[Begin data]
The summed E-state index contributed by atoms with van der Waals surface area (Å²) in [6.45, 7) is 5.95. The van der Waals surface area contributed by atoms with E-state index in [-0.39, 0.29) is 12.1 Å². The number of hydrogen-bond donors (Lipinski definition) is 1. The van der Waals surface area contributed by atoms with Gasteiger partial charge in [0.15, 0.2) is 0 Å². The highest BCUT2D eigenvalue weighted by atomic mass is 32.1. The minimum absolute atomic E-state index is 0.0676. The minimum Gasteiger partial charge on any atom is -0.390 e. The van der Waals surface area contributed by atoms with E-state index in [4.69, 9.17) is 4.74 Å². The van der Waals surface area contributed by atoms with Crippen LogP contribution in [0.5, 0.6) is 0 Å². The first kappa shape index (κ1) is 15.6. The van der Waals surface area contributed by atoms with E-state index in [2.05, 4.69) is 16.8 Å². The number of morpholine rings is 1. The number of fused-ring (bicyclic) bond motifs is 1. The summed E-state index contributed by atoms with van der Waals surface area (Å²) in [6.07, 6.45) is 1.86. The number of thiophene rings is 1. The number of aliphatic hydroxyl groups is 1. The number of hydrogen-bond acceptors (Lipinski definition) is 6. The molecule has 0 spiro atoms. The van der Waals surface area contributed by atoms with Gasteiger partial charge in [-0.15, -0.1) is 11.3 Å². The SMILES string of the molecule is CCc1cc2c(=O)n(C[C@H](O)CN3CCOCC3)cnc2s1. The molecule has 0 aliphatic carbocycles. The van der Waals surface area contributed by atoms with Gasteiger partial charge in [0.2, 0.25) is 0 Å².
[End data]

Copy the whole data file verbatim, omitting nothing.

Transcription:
The summed E-state index contributed by atoms with van der Waals surface area (Å²) in [6.45, 7) is 5.95. The van der Waals surface area contributed by atoms with E-state index in [-0.39, 0.29) is 12.1 Å². The number of hydrogen-bond donors (Lipinski definition) is 1. The van der Waals surface area contributed by atoms with Gasteiger partial charge in [0.15, 0.2) is 0 Å². The highest BCUT2D eigenvalue weighted by atomic mass is 32.1. The minimum absolute atomic E-state index is 0.0676. The minimum Gasteiger partial charge on any atom is -0.390 e. The van der Waals surface area contributed by atoms with E-state index in [4.69, 9.17) is 4.74 Å². The van der Waals surface area contributed by atoms with Crippen LogP contribution in [0.5, 0.6) is 0 Å². The first kappa shape index (κ1) is 15.6. The van der Waals surface area contributed by atoms with E-state index in [2.05, 4.69) is 16.8 Å². The number of morpholine rings is 1. The number of fused-ring (bicyclic) bond motifs is 1. The summed E-state index contributed by atoms with van der Waals surface area (Å²) in [6.07, 6.45) is 1.86. The number of thiophene rings is 1. The number of aliphatic hydroxyl groups is 1. The number of hydrogen-bond acceptors (Lipinski definition) is 6. The molecule has 0 spiro atoms. The van der Waals surface area contributed by atoms with Gasteiger partial charge in [-0.15, -0.1) is 11.3 Å². The SMILES string of the molecule is CCc1cc2c(=O)n(C[C@H](O)CN3CCOCC3)cnc2s1. The molecule has 0 aliphatic carbocycles. The van der Waals surface area contributed by atoms with Gasteiger partial charge in [0.2, 0.25) is 0 Å².